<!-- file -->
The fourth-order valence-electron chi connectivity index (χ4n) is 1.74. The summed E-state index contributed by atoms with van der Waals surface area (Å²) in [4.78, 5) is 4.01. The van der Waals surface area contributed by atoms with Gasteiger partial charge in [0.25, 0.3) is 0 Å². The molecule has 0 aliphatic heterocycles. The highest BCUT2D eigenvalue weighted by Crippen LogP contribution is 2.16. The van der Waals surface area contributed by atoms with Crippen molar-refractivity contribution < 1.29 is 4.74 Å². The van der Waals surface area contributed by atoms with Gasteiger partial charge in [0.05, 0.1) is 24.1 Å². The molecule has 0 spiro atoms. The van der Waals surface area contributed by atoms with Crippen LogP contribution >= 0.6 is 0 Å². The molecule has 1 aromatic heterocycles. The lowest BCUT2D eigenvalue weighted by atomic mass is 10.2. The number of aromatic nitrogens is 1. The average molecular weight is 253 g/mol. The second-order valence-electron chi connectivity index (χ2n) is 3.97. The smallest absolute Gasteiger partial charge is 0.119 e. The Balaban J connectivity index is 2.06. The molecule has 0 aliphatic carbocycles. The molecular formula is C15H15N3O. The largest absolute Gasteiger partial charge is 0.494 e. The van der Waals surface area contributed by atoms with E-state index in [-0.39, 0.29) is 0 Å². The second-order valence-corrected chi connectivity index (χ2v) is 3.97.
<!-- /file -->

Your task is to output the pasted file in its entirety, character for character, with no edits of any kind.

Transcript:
The fourth-order valence-electron chi connectivity index (χ4n) is 1.74. The summed E-state index contributed by atoms with van der Waals surface area (Å²) in [4.78, 5) is 4.01. The van der Waals surface area contributed by atoms with Gasteiger partial charge in [0.25, 0.3) is 0 Å². The molecule has 0 aliphatic heterocycles. The highest BCUT2D eigenvalue weighted by Crippen LogP contribution is 2.16. The van der Waals surface area contributed by atoms with Crippen molar-refractivity contribution < 1.29 is 4.74 Å². The van der Waals surface area contributed by atoms with Gasteiger partial charge in [0.05, 0.1) is 24.1 Å². The molecule has 0 spiro atoms. The van der Waals surface area contributed by atoms with Crippen LogP contribution >= 0.6 is 0 Å². The molecule has 1 aromatic heterocycles. The lowest BCUT2D eigenvalue weighted by atomic mass is 10.2. The number of aromatic nitrogens is 1. The average molecular weight is 253 g/mol. The second-order valence-electron chi connectivity index (χ2n) is 3.97. The smallest absolute Gasteiger partial charge is 0.119 e. The Balaban J connectivity index is 2.06. The molecule has 0 aliphatic carbocycles. The molecular formula is C15H15N3O. The largest absolute Gasteiger partial charge is 0.494 e. The van der Waals surface area contributed by atoms with E-state index in [-0.39, 0.29) is 0 Å². The second-order valence-corrected chi connectivity index (χ2v) is 3.97.